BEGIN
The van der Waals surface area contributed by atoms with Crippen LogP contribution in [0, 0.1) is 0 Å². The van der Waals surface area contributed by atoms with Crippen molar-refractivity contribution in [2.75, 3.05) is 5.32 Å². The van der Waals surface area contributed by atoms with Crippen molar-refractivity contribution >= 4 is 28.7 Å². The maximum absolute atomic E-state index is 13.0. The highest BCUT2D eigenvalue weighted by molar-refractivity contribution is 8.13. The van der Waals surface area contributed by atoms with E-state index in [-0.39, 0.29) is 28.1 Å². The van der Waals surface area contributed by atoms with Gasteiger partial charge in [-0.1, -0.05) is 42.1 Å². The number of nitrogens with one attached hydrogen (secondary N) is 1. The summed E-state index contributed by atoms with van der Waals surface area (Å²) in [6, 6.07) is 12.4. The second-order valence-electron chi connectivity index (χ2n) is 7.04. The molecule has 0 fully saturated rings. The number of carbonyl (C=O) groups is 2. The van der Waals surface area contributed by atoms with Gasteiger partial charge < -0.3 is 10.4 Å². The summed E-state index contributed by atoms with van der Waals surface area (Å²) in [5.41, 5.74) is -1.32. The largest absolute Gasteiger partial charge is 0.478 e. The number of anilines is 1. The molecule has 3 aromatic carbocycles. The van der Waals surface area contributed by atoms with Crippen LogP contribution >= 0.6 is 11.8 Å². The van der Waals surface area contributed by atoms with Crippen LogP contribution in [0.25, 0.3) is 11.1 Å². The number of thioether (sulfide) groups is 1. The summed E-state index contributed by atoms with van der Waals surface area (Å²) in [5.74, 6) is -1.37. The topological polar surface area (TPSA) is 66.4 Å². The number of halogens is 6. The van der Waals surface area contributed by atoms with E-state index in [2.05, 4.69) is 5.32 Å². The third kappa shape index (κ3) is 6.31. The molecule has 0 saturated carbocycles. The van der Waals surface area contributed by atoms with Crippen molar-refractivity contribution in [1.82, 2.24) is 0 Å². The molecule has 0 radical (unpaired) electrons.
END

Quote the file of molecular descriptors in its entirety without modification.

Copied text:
The van der Waals surface area contributed by atoms with Crippen LogP contribution in [0, 0.1) is 0 Å². The van der Waals surface area contributed by atoms with Crippen molar-refractivity contribution in [2.75, 3.05) is 5.32 Å². The van der Waals surface area contributed by atoms with Crippen molar-refractivity contribution >= 4 is 28.7 Å². The maximum absolute atomic E-state index is 13.0. The highest BCUT2D eigenvalue weighted by molar-refractivity contribution is 8.13. The van der Waals surface area contributed by atoms with E-state index in [-0.39, 0.29) is 28.1 Å². The van der Waals surface area contributed by atoms with Gasteiger partial charge in [-0.1, -0.05) is 42.1 Å². The number of nitrogens with one attached hydrogen (secondary N) is 1. The summed E-state index contributed by atoms with van der Waals surface area (Å²) in [6, 6.07) is 12.4. The second-order valence-electron chi connectivity index (χ2n) is 7.04. The molecule has 0 fully saturated rings. The number of carbonyl (C=O) groups is 2. The van der Waals surface area contributed by atoms with Gasteiger partial charge < -0.3 is 10.4 Å². The summed E-state index contributed by atoms with van der Waals surface area (Å²) in [5.41, 5.74) is -1.32. The largest absolute Gasteiger partial charge is 0.478 e. The number of anilines is 1. The molecule has 3 aromatic carbocycles. The van der Waals surface area contributed by atoms with Crippen LogP contribution >= 0.6 is 11.8 Å². The van der Waals surface area contributed by atoms with Crippen LogP contribution in [0.25, 0.3) is 11.1 Å². The number of thioether (sulfide) groups is 1. The summed E-state index contributed by atoms with van der Waals surface area (Å²) in [5.74, 6) is -1.37. The topological polar surface area (TPSA) is 66.4 Å². The number of halogens is 6. The van der Waals surface area contributed by atoms with E-state index in [2.05, 4.69) is 5.32 Å². The third kappa shape index (κ3) is 6.31. The molecule has 0 saturated carbocycles. The van der Waals surface area contributed by atoms with Crippen molar-refractivity contribution in [1.82, 2.24) is 0 Å². The molecule has 0 radical (unpaired) electrons.